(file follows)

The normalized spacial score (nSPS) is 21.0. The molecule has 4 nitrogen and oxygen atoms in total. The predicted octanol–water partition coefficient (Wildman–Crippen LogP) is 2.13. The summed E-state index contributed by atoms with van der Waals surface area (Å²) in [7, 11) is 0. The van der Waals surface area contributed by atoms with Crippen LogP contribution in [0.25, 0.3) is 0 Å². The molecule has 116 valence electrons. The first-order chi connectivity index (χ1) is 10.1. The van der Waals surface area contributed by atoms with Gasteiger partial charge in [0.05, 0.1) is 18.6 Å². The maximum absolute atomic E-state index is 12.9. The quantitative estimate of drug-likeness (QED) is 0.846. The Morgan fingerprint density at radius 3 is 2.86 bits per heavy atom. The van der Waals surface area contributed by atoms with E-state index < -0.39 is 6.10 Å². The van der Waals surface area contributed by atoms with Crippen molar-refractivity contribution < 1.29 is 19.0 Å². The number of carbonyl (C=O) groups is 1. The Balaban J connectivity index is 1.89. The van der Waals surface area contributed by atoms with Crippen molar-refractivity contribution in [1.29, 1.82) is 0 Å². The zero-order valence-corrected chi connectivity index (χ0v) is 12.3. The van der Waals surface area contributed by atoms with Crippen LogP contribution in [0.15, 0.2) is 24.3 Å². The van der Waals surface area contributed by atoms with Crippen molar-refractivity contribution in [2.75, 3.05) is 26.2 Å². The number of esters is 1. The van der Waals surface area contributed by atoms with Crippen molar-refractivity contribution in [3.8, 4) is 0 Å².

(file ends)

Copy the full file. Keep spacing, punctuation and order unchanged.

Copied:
The normalized spacial score (nSPS) is 21.0. The molecule has 4 nitrogen and oxygen atoms in total. The predicted octanol–water partition coefficient (Wildman–Crippen LogP) is 2.13. The summed E-state index contributed by atoms with van der Waals surface area (Å²) in [7, 11) is 0. The van der Waals surface area contributed by atoms with Crippen LogP contribution in [0.25, 0.3) is 0 Å². The molecule has 116 valence electrons. The first-order chi connectivity index (χ1) is 10.1. The van der Waals surface area contributed by atoms with Gasteiger partial charge in [0.05, 0.1) is 18.6 Å². The maximum absolute atomic E-state index is 12.9. The quantitative estimate of drug-likeness (QED) is 0.846. The Morgan fingerprint density at radius 3 is 2.86 bits per heavy atom. The van der Waals surface area contributed by atoms with E-state index < -0.39 is 6.10 Å². The van der Waals surface area contributed by atoms with Crippen molar-refractivity contribution < 1.29 is 19.0 Å². The number of carbonyl (C=O) groups is 1. The Balaban J connectivity index is 1.89. The van der Waals surface area contributed by atoms with Crippen molar-refractivity contribution in [1.29, 1.82) is 0 Å². The zero-order valence-corrected chi connectivity index (χ0v) is 12.3. The van der Waals surface area contributed by atoms with Crippen LogP contribution in [0.15, 0.2) is 24.3 Å². The van der Waals surface area contributed by atoms with Crippen molar-refractivity contribution in [2.75, 3.05) is 26.2 Å². The number of esters is 1. The van der Waals surface area contributed by atoms with Crippen molar-refractivity contribution in [3.8, 4) is 0 Å².